Tiger Roll’s date with history was canceled this week, when owners for the two-time Grand National champion pulled the 11-year-old out of this year’s April 10 event at Aintree.

Tiger Roll
Tiger Roll won’t revisit the Grand National winner’s circle. Not after his owners pulled him from the famous steeplechase over a weight handicap disagreement. (Image: Paul Grover)

Gigginstown House Stud, which owns Tiger Roll, announced the horse won’t get his chance for a three-peat in the world’s most famous steeplechase. The farm, owned by Ryanair CEO Michael O’Leary, took issue with Tiger Roll’s weight rating of 166. They believe, given the horse’s current subpar form, that rating is too high.

In his last race, February’s Boyne Hurdle, Tiger Roll finished last – by 75 lengths. Last October, Tiger Roll ran a flat race for the first time since 2016. He finished sixth out of nine in the turf race at Navan.

A spokesperson for O’Leary and his brother, Eddie, who serves as racing manager, issued a statement outlining the decision.

Tiger Roll’s owners live up to statement

“When Tiger Roll won his second Grand National in April 2019, he ran off a rating of 159. He won by just 2 ½ lengths at the age of nine, having previously won the Boyne Hurdle in Navan and then won the 2019 Cheltenham cross-country race by 22 lengths. Two years later, the horse is now 11 years old. He was beaten by 17 lengths in last year’s Cheltenham cross-country and by 75 lengths in last month’s Boyne Hurdle, so is for over an extended two-year period suggests that he is clearly not as good as he was when he won the National in April 2019.

The statement continues, saying that “despite this pretty obvious decline,” the handicapper gave Tiger Roll a mark of 166, which is seven pounds higher than when he won his second Grand National in April 2019. “We believe this is patently unfair, unjustified, and does not reflect the horse’s age or his form over the past two seasons.”

The 166 rating is one pound lighter than the top weights given Bristol de Mai, Easysland, and Santini.

Grand National handicapper unapologetic

Martin Greenwood, the chase handicapper for the British Horseracing Authority, gave Tiger Roll that rating when the Grand National weights were announced last month. At that time, Michael O’Leary said Tiger Roll would not run the Grand National unless his rating was in the 150s.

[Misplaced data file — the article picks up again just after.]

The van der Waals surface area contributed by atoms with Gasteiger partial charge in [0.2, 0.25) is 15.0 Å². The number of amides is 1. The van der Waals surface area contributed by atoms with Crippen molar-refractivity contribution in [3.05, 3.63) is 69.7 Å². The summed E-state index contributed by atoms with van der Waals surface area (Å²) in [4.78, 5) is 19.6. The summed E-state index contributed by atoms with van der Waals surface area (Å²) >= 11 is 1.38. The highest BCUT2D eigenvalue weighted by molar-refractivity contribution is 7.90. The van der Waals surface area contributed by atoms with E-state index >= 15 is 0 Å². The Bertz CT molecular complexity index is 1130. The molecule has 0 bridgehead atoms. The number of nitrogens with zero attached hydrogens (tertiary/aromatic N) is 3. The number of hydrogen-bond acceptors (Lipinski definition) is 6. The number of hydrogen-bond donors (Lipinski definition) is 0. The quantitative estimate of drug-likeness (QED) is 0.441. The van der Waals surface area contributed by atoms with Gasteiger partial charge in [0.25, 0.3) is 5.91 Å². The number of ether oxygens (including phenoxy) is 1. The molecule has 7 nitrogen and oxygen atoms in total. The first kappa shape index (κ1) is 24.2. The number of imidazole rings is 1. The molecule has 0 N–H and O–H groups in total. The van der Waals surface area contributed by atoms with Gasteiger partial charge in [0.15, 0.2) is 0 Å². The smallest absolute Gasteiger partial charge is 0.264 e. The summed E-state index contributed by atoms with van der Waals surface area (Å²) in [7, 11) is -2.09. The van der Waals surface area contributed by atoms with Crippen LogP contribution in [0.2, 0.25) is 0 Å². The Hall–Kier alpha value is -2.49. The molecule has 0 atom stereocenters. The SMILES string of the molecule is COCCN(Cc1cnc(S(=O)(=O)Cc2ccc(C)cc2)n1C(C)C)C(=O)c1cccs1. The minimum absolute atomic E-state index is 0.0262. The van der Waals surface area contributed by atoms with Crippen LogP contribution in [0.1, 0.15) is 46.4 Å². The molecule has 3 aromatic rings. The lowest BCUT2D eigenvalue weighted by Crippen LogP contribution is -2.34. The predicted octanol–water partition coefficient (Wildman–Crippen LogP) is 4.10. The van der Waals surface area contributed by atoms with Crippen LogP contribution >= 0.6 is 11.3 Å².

“They have stuck to that particular hymn sheet for approximately two years now and, obviously, I’ve stuck to my particular hymn sheet for exactly the same time,” Greenwood told RTE in Ireland. “They are entitled to their opinion and as I said at the weights’ launch, I’m entitled to just carry on as normal.”

Tiger Roll was the first horse since Red Rum (1973-74) to win back-to-back Grand Nationals. The outbreak of the COVID-19 pandemic last spring denied him his three-peat opportunity. This decision apparently denies him the opportunity to join Red Rum as the only horses to win three Grand Nationals. Red Rum added the 1977 Grand National to his earlier back-to-back victories.

Tiger Roll’s reputation outweighs form in bettor’s eyes

After the weight announcement, Betway made Tiger Roll the three-way favorite with Kimberlite Candy and Cloth Cap at 16/1. As of Tuesday morning, his odds were anywhere from 8/1 to 25/1.

The O’Learys insist their decision doesn’t have to do with the current controversy swirling around Tiger Roll’s trainer, Gordon Elliott. He was suspended from racing in Britain earlier this week after being photographed sitting on a dead horse.

Michael O’Leary issued a statement Monday supporting Elliott, who trains 16 entries in this year’s Grand National.

“We accept that this photograph was a grievous but momentary lapse of judgment by Gordon, and not in keeping with our 15-year experience of his concern for and attention to the welfare of our horses. We all make mistakes, and what is important is that we learn from them and ensure we do not repeat them. We accept Gordon’s sincere, profound and unreserved apology and we will continue to support him and his team at Cullentra, as they work to recover from this deeply regrettable incident.”

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